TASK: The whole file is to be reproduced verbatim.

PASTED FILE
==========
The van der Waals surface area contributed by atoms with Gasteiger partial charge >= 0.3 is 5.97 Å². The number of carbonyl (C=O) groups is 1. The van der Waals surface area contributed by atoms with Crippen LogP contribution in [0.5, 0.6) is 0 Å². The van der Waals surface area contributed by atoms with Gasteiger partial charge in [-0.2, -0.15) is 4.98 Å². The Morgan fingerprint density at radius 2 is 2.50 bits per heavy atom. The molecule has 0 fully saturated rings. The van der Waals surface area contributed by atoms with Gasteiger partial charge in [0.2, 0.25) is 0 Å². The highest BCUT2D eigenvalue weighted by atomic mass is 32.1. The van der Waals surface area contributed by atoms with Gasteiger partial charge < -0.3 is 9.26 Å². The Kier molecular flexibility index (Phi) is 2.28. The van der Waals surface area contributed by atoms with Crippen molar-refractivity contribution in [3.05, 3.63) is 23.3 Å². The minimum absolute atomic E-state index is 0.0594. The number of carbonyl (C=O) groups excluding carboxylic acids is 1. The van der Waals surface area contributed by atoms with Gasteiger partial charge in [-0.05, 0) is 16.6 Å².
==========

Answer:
The van der Waals surface area contributed by atoms with Gasteiger partial charge >= 0.3 is 5.97 Å². The number of carbonyl (C=O) groups is 1. The van der Waals surface area contributed by atoms with Crippen LogP contribution in [0.5, 0.6) is 0 Å². The van der Waals surface area contributed by atoms with Gasteiger partial charge in [-0.2, -0.15) is 4.98 Å². The Morgan fingerprint density at radius 2 is 2.50 bits per heavy atom. The molecule has 0 fully saturated rings. The van der Waals surface area contributed by atoms with Gasteiger partial charge in [0.2, 0.25) is 0 Å². The highest BCUT2D eigenvalue weighted by atomic mass is 32.1. The van der Waals surface area contributed by atoms with Gasteiger partial charge < -0.3 is 9.26 Å². The Kier molecular flexibility index (Phi) is 2.28. The van der Waals surface area contributed by atoms with Crippen molar-refractivity contribution in [3.05, 3.63) is 23.3 Å². The minimum absolute atomic E-state index is 0.0594. The number of carbonyl (C=O) groups excluding carboxylic acids is 1. The van der Waals surface area contributed by atoms with Gasteiger partial charge in [-0.05, 0) is 16.6 Å².